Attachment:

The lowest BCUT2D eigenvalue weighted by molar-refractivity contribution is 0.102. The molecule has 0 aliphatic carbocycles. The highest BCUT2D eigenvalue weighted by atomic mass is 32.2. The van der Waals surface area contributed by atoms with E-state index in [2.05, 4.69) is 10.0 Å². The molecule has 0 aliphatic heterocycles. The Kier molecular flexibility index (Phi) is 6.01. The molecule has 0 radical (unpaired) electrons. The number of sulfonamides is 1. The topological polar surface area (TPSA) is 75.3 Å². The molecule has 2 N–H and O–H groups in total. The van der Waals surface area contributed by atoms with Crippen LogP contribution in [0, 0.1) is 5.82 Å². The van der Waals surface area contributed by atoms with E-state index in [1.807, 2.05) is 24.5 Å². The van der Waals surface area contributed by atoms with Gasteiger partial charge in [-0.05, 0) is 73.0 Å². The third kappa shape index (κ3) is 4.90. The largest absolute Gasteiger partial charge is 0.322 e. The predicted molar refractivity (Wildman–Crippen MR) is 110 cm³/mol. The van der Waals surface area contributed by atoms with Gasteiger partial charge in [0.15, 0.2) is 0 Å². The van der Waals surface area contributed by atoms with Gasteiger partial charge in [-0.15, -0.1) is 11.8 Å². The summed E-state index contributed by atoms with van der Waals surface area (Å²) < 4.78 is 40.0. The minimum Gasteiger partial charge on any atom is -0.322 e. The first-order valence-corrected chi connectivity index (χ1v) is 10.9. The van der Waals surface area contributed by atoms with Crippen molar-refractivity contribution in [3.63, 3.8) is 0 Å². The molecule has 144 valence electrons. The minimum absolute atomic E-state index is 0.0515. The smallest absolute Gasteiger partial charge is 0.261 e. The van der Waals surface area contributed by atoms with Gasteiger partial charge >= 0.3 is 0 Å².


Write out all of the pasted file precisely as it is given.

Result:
The lowest BCUT2D eigenvalue weighted by molar-refractivity contribution is 0.102. The molecule has 0 aliphatic carbocycles. The highest BCUT2D eigenvalue weighted by atomic mass is 32.2. The van der Waals surface area contributed by atoms with E-state index in [2.05, 4.69) is 10.0 Å². The molecule has 0 aliphatic heterocycles. The Kier molecular flexibility index (Phi) is 6.01. The molecule has 0 radical (unpaired) electrons. The number of sulfonamides is 1. The topological polar surface area (TPSA) is 75.3 Å². The molecule has 2 N–H and O–H groups in total. The van der Waals surface area contributed by atoms with Crippen LogP contribution in [0, 0.1) is 5.82 Å². The van der Waals surface area contributed by atoms with E-state index in [1.807, 2.05) is 24.5 Å². The van der Waals surface area contributed by atoms with Gasteiger partial charge in [-0.05, 0) is 73.0 Å². The third kappa shape index (κ3) is 4.90. The largest absolute Gasteiger partial charge is 0.322 e. The predicted molar refractivity (Wildman–Crippen MR) is 110 cm³/mol. The van der Waals surface area contributed by atoms with Gasteiger partial charge in [0.15, 0.2) is 0 Å². The van der Waals surface area contributed by atoms with Gasteiger partial charge in [-0.15, -0.1) is 11.8 Å². The summed E-state index contributed by atoms with van der Waals surface area (Å²) < 4.78 is 40.0. The minimum Gasteiger partial charge on any atom is -0.322 e. The first-order valence-corrected chi connectivity index (χ1v) is 10.9. The van der Waals surface area contributed by atoms with Crippen molar-refractivity contribution in [3.63, 3.8) is 0 Å². The molecule has 144 valence electrons. The minimum absolute atomic E-state index is 0.0515. The smallest absolute Gasteiger partial charge is 0.261 e. The van der Waals surface area contributed by atoms with Gasteiger partial charge >= 0.3 is 0 Å².